Joakim Noah's story to the NBA is incredible. Through all of the adversity and criticism, Joakim Noah is about to make his second straight All-Star appearance this weekend. Noah's development from just another inexperienced college kid to becoming a prime-time NBA center has been a very long process, but it's been showing only positive results over the past few years. With Derrick Rose's torn ACL in 2012, Joakim Noah was forced to take on a new role on offense: an initiator. During the entirety of the 2012-13 season, Noah was forced to take on an evolution of his new role as an initiator. His new role/position is seemingly unique to only him, as his skill-set is unlike any other center in the league. In the 2012-13 season, Joakim Noah took on the role of being the Bulls' point-center. Whether Kirk Hinrich was in the lineup or not, the offense ran through Noah. Noah's point-center role took center stage when Kirk Hinrich was out with an injury and the only two healthy point guards on the Bulls' roster were Nate Robinson and Marquis Teague. Noah, who many consider as the best passing big-man in the game, ran the offense as best as he could, showcasing passes that astounded defenses. Joakim Noah brought his unique array of skills to the offense and ran it exactly how Tom Thibodeau wanted him to. If Robinson (or Teague) got the ball to Noah, Noah was generally 14-18 feet out from the hoop on the left side of the court (if you're facing the basket). He'd have Deng or Boozer/Gibson ball side with him, posting up their man, and have Robinson at the top of the key. Butler and Belinelli would be weak side and constantly moving around to free passing lanes for Noah. Noah had many options, and his basketball IQ lead him to run through every option in his head within half a millisecond.
Noah helped lead the Bulls to an improbable run in the playoffs. Noah, who played through much of the second half of the season with plantar fasciitis, had the best game of his career in Game 7 of the Bulls' 2013 first round match up against the Brooklyn Nets, pushing and willing the Bulls in to the next round of the playoffs with 24 points, 14 rebounds, and 6 blocks. The Bulls managed to steal a game from Miami in Miami before being eliminated in 5 games. Noah was obviously disappointed, but had to feel slightly relieved. He was able to fully get over the plantar fasciitis and get fully healthy. He was getting his All-Star point guard back in the form of Derrick Rose, and this season was supposed to be the season where the Bulls finally make it over the hump and surpass Miami (and Indiana). After Derrick Rose went down, again, Noah had to resume his role of point-center.
Even with guys like Hinrich and Augustin, the offense generally runs through Noah. Noah is 30th in the league in assists per game, averaging 4.3 assists per game. His 220 assists are the most of anyone on the Bulls this year (and more than Paul George  and Carmelo Anthony ) thus far, and is averaging more assists per game than any other eligible center in the league. Noah recorded his 4th career triple-double Tuesday night against the Atlanta Hawks. Joakim Noah actually is 3rd in the league (over the last 3 years) in total triple-doubles, behind Rajon Rondo and Kevin Durant. Noah sets the tone for the Bulls not only with his passion, but with his play on offense and defense. On fast breaks, you might see Noah bringing the ball up. Frank Vogel would yell at Roy Hibbert if he did that. Erik Spoelstra would yell at Chris Bosh if he did that. So then why does Thibodeau legitimately call plays when Joakim Noah is bringing the ball up the court on a fast break? Joakim Noah's vision is unmatched by any other player on the court, and his basketball IQ leads him to making the correct decision more times than not.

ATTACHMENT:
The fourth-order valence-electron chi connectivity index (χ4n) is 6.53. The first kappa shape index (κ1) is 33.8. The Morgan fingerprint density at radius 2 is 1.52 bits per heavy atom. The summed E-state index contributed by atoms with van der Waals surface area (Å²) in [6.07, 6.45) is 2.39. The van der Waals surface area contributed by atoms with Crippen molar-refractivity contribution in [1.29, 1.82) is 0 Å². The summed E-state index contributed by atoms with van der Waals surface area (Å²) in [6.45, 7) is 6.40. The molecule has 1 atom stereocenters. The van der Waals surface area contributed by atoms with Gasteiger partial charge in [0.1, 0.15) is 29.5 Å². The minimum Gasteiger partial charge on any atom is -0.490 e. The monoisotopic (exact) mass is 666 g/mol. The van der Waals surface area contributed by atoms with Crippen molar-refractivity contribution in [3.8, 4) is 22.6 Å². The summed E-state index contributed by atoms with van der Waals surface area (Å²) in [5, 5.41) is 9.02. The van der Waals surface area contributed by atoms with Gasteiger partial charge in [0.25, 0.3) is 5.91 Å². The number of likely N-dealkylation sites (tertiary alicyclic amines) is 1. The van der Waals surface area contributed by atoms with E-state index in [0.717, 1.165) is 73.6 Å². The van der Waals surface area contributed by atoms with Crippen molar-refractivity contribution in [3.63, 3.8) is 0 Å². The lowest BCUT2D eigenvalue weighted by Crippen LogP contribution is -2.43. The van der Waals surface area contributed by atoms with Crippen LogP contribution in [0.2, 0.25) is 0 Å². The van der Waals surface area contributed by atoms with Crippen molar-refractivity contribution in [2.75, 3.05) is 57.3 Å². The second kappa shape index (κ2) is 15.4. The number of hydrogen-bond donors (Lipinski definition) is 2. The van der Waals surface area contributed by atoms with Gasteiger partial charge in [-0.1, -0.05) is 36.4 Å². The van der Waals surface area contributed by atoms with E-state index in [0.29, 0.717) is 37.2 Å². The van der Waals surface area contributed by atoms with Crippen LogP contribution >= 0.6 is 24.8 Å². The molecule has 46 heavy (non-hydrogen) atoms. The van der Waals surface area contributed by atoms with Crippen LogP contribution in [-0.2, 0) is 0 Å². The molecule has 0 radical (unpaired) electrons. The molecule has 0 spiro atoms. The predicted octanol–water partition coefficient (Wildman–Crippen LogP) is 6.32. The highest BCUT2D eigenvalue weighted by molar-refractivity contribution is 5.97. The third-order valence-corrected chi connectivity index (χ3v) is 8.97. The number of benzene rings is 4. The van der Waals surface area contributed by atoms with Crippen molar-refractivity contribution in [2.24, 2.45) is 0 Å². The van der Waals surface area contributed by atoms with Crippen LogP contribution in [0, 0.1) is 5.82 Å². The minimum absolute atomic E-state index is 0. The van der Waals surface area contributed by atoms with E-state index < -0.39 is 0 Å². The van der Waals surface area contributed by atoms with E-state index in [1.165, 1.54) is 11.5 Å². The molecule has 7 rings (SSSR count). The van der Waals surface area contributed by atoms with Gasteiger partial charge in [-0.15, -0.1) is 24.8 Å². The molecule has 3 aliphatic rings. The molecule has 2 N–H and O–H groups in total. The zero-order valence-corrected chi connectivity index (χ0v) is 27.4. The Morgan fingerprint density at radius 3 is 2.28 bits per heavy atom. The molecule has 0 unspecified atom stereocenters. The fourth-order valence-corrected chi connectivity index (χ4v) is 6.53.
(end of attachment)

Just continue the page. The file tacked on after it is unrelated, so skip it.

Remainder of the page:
On screen and roles, when Noah is the screener, the Bulls are nearly unguardable. When Noah is coming from the left side (when the ball handler is facing the hoop), Noah always backscreens. This allows a guy like Augustin to drive to penetrate while Noah does a dive cut to the hoop. Noah will then either finish it with a layup or kick it out to Jimmy Butler, Tony Snell, or Mike Dunleavy Jr. for the corner three. When Noah is coming from the right side, Noah always sets a hard screen. When the ball gets dished to Noah, Noah is about a step behind the free throw line. Taj Gibson or Carlos Boozer will be around 12-15 feet from the basket on the baseline, and whoever is defending them has to make a decision. If they decide to stick with Gibson or Boozer, then Noah has an easy lane to the basket. If they decide to challenge Noah, Noah will then dish the ball to Gibson or Boozer for a 12 foot jump shot, which is Gibson and Boozer's bread and butter this year. Joakim Noah's versatile offensive skill set and vision makes it perfect for the offense to run through him. The Bulls are taking a 27-25 record into the All-Star break, and they wouldn't be anywhere near that record if it wasn't for their All-Star point-center.